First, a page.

Spain’s gross domestic product fell 1% year-over-year in the second quarter and 0.4% from the first quarter of 2012. That, coupled with an unemployment rate of 24%, will cause the debate about austerity vs. stimulus to take center stage again as Europe considers a bailout of the country. Unfortunately, any stimulus will come too late.
Spain’s bond yields remain at what the market likes to call “unsustainable” levels. Put another way, the bailout of Spain’s banks and weakest provinces is no longer considered adequate to salvage a country in which austerity measures cannot keep up with falling GDP. Add to the problem the trouble Spain has collecting taxes, and the mix is toxic as the new government tries to find solutions to a problems that can no longer be solved.
The government already has said it cannot meet deficit goals for next year. It has said cuts through 2014 will total 10% of GDP. That would be similar to a U.S. cut of $1.4 trillion. In other words, such a drop is impossible without laying waste to nearly everything that could help the Spanish economy to remain on its feet.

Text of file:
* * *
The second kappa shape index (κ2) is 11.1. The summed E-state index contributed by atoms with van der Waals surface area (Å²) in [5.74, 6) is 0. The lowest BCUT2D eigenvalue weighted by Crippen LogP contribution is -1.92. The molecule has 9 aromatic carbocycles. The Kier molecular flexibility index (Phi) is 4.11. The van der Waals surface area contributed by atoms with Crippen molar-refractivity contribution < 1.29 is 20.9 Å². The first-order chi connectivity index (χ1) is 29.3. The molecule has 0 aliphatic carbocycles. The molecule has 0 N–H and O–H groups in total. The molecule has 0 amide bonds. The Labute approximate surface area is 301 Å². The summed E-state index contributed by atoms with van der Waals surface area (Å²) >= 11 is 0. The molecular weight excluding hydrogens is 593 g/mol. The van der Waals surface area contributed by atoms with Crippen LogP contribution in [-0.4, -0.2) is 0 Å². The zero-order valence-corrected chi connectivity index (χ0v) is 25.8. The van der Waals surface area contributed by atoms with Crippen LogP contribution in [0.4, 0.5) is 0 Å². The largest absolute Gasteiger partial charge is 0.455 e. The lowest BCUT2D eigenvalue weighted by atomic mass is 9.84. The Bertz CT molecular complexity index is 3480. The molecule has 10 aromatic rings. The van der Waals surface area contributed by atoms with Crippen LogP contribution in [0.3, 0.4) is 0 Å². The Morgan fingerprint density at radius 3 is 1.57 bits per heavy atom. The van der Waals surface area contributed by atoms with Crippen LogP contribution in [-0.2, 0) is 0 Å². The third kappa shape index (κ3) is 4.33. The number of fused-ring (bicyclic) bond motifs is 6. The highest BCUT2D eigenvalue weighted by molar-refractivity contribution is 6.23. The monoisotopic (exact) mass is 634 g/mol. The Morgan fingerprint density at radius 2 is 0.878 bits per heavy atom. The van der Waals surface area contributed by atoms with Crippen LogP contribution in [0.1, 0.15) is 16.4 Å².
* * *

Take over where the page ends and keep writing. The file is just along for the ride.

Economists have begun to think that a bailout of Spain is impossible to avoid, and the GDP figures reinforce that. The cost to bail out the nation’s banks has been put at about $130 billion. A full-on rescue of the country would have to be much greater than that, which would strain funds that the eurozone has in place, particularly if Italy should need money. A bailout well into the hundreds of billions of dollars also would make Germany, the de facto bank of the region, consider whether with Spain it will throw good money after the bad its has put into Greece. The German government continues to question the value of Greece to the alliance of nations formed more than a decade ago.
Stimulus is no longer a short-term option for Spain. The recession there has deepened too quickly. It will take years to resurrect its economy. A bailout would need to be followed by tens of billions of dollars to promote job growth, infrastructure improvement and a rebuilding of Spain’s economy. There is no chance of that now as concerns about Italy have increased. Spain is in for a recession that will last for years.
Douglas A. McIntyre